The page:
In Ontario, Canada’s largest province, the government has pledged over $60 million over the next three years to support the development of microcredentials. Furthermore, this province has also expanded the Ontario Student Assistance Program (OSAP) to include 600 microcredential programs and is also investing in a virtual skills passport to more easily share learners’ skills with employers. While governments are investing in microcredentials, it seems that employers have yet to adopt and adapt to what is touted as education’s latest innovation. In May 2021, the Higher Education Quality Council of Ontario (HEQO) published survey results from over 201 Canadian employers revealing that 59% of the employers surveyed are unfamiliar with the term and have no understanding of what a microcredential is. HR executives from across different industries weighed in that until employers are familiar with what a microcredential is and have confidence in the quality of this learning award, they will have little impact on a candidate’s employment opportunities.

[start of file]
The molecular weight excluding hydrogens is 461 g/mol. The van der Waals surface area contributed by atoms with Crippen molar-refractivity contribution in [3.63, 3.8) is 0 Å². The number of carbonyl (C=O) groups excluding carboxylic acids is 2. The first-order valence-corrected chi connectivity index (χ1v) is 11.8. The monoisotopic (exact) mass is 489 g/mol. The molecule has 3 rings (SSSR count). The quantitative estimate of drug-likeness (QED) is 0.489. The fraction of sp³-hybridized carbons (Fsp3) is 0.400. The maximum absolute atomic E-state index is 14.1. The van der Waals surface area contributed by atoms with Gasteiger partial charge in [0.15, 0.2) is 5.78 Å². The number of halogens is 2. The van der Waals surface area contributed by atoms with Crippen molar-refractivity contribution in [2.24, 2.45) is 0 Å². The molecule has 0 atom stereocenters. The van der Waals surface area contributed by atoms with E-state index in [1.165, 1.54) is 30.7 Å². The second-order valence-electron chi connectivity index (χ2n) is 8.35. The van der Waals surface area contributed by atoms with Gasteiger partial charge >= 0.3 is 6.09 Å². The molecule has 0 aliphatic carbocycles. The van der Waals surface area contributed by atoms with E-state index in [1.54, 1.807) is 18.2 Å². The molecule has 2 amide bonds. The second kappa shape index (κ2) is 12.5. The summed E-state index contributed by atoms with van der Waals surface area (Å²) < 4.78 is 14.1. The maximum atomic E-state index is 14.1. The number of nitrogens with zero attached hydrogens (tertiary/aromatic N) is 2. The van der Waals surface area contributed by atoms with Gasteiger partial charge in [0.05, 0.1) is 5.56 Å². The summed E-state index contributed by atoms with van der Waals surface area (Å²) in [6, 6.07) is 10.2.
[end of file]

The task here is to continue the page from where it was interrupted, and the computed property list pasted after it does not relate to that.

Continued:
Our employers’ lack of familiarity might be explained by our sector’s continuing lack of clarity as to what constitutes a microcredential. Some institutions will define microcredentials as a learning award for completing a short-duration program focused on a specific skill. Microcredentials can be offered online, but they can also be offered as hybrid and on-campus courses; they can be awarded for learning that requires about 30 hours of class time, but they can also be awarded for fewer or more hours; they can be pathways and related to another credential, but they can also be standalone. So long as the definition continues to be debated, presenting microcredentials to employers as a viable credential will continue to be problematic, which is ultimately a disservice to learners.